Bangalore D.V.Vasudevarao

[i] Light of Truth. By Swami Dayananda Saraswathi.
[ii] Humanitarian Diet. By Satya prakash.
[iii] Grace and Glory of Vedic Dharma. By Pt|| Sudhakara chaturvedi.
came via e-mail:

<!--QuoteBegin-->QUOTE<!--QuoteEBegin-->i just saw the visuals on CNN-IBN of the report on how the USDA is recalling beef after receiving video footage on the despicable and horrific and absolutely painful slaughter of crippled and otherwose disabled cows. The visuals turn your blood cold - i am not rattled easily but everytime I see this kind of typical human conduct, i wish to die.

The same news channel showed us the salutary visual of the manner in which we "culled" chicken for fear of bird flu.

NDTV showed us all and i subsequently received from other animal care givers footage of the despicable and horrific manner in which the karnataka state govt under the idiot gowda's son, killed dogs in bangalore, mandya and mysore.

Cows are large animals and when they are slaughtered painfully, despicably painfully, the sight is horrifying because the pain and the suffering of the animal is long and endless.

Chicken that are slaughtered for meat are bred for meat - which means humans cause the birth of something only to kill it. his perverts all of nature's laws on birth and death.

If these birds are not slaughtered for meat, they are 'culled". ever wonder at human's capacity to coin words that make his cruelty invisible? Culled, dressed chicken,  calf leather, kid gloves, being only four of them hiding the slaughter of animals and their infants.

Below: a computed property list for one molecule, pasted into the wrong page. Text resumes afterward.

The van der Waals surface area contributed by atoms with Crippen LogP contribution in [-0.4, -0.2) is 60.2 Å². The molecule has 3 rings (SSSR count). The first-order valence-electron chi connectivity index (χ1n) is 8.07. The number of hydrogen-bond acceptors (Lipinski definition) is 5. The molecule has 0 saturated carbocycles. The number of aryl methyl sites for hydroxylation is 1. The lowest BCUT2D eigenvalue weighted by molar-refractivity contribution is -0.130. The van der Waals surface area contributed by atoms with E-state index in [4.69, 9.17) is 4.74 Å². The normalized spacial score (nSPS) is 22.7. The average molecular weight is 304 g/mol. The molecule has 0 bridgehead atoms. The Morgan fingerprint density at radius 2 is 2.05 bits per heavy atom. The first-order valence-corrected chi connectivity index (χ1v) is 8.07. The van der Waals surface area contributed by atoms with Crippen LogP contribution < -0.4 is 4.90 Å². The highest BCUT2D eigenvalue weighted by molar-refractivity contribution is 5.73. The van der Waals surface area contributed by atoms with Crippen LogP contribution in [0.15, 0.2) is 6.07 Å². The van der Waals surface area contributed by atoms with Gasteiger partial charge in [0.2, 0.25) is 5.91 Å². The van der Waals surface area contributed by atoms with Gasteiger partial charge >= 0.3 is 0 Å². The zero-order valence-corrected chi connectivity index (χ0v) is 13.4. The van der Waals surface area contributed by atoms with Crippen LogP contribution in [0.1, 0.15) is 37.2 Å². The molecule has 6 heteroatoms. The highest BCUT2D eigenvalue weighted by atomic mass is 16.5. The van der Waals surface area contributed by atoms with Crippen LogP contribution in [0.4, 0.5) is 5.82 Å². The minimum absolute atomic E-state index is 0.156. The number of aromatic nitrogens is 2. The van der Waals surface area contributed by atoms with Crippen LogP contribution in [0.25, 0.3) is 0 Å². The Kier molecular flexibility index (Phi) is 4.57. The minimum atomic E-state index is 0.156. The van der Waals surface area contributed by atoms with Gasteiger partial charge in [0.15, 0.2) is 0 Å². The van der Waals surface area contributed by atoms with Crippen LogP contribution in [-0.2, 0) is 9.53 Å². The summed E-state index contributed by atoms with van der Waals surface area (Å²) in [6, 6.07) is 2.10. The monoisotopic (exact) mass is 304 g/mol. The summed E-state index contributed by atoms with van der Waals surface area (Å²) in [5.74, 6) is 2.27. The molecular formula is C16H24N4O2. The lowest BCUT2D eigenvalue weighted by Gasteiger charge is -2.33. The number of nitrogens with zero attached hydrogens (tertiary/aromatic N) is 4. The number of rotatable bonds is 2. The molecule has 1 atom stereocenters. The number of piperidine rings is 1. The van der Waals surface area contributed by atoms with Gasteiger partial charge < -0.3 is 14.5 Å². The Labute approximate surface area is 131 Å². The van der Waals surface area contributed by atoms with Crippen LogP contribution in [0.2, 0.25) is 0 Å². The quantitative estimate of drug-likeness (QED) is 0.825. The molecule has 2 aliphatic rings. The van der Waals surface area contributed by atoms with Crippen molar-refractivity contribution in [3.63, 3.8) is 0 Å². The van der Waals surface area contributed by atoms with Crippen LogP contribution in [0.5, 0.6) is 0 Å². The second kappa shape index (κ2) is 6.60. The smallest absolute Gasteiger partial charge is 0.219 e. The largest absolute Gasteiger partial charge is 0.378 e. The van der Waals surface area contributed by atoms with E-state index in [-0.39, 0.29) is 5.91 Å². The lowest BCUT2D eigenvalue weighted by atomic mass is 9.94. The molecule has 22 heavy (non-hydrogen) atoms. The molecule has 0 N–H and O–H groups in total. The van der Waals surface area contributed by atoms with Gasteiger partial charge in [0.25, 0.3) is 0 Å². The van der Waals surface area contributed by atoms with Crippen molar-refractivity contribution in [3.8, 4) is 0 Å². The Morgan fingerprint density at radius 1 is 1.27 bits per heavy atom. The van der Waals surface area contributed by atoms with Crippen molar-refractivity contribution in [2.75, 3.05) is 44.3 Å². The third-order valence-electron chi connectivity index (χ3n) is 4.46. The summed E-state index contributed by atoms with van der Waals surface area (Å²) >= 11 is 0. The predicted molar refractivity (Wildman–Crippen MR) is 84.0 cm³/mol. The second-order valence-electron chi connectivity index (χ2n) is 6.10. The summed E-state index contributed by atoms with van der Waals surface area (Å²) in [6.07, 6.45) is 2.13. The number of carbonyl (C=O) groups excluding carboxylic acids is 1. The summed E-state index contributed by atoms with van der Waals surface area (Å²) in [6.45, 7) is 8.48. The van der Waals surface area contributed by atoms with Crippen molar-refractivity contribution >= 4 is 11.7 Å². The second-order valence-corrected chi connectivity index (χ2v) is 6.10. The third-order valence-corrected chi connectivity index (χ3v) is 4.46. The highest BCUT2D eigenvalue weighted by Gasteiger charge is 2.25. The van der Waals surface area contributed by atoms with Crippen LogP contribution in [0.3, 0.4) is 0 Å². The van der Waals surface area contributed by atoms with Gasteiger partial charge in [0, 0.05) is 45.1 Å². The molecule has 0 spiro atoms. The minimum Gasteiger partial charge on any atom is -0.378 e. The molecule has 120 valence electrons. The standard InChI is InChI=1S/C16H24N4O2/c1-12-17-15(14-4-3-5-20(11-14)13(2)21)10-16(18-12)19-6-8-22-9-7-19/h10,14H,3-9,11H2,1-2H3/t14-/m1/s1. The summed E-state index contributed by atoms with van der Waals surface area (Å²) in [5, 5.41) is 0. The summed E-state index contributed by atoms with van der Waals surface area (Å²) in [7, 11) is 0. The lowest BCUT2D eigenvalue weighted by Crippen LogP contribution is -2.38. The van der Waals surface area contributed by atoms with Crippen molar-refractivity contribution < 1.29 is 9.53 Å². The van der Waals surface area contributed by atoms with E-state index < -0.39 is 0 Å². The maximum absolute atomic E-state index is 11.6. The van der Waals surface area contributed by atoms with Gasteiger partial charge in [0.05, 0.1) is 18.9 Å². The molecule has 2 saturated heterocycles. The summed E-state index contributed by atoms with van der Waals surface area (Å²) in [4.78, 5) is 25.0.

Ahimsa has to mean protecting the voiceles and defenceless and not the bull-sh1t that has come to prevail.

Each and everyone of you, take the time to look into the eyes of a chicken, see how she gathers her chicks under her wing to protect them, look into the eyes of a goat, a lamb and see how the little one huddles close to its mother for comfort, look into the eyes of a cow, buffalo, a crow, a squirrel, and tell me how we can kill any of them. tell me how we can eat any of them.

And those of us who eat eggs go visit a farm where these eggs come from and see how the hens spend their entire lives in a coop one foot in length and breadth, not able to turn, to move around, to fly, to walk.

eveytime we eat something, think of the cruelty, the depravity, the bestiality that has been made invisible.

If the US is the land of the brave and the free, i am a canibal. If this is the land of dharma, as it undoubtedly is, then kalki is on the horizon.<!--QuoteEnd--><!--QuoteEEnd-->